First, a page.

NPR

Brain Patterns May Predict People At Risk Of Suicide

A computer program learned to identify people thinking about suicide by studying brain activity patterns associated with words like "death" and "trouble."
Source: Gary Waters

People who are thinking about killing themselves appear to have distinctive brain activity that can now be measured by a computer.

In these people, words like "death" and "trouble" produce a distinctive "neural signature" not found in others, scientists report in the journal Nature Human Behavior. More than 44,000 people commit suicide in the U.S. each year.

"There really is a difference in the way [suicidal] people, an author of the paper and the D. O. Hebb professor of cognitive neuroscience at Carnegie Mellon University.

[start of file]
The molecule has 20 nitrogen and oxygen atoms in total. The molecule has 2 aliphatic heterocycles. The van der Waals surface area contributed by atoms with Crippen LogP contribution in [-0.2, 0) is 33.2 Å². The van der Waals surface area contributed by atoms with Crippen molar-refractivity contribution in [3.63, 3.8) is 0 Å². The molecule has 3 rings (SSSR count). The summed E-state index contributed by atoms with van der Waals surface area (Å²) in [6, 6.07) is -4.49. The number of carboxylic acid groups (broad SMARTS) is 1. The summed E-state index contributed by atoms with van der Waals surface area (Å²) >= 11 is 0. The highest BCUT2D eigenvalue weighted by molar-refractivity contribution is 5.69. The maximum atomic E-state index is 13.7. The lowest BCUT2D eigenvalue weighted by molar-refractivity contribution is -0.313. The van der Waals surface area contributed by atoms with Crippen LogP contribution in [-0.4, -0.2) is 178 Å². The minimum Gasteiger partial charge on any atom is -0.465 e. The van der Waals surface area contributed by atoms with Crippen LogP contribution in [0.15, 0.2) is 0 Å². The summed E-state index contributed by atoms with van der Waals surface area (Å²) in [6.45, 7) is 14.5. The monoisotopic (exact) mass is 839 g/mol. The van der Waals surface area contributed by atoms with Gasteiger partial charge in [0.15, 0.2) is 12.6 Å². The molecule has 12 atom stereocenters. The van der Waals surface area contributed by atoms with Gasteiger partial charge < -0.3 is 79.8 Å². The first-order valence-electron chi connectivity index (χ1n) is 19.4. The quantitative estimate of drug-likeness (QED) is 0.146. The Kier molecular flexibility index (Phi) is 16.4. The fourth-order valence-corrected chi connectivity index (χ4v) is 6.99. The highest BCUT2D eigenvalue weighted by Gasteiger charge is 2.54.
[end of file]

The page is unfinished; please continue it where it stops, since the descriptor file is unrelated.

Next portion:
You're reading a preview, sign up to read more.

More from NPR

NPR4 min read
Brad Pitt On Making 'Ad Astra,' Processing Trauma And Channeling David Bowie
The actor stars in a new science-fiction blockbuster about more than just an astronaut on a space mission: "We wanted to do something very sincere and raw and painfully honest," he says.
NPR5 min read
He's Trying To Fill In The Gaps On Google Street View — Starting With Zimbabwe
Not every corner of the world is yet on Google Street View. Tawanda Kanhema sees these gaps as a kind of digital divide, so he volunteers to photograph and upload some of the places left off the map.
NPR2 min readPolitics
British Oil Tanker Seized By Iran Will Be Released Soon, Iranian Official Says
The Stena Impero was detained by Iran's Revolutionary Guards in the Strait of Hormuz on July 19 for alleged marine violations. Iranian maritime officials have given no set date for its release.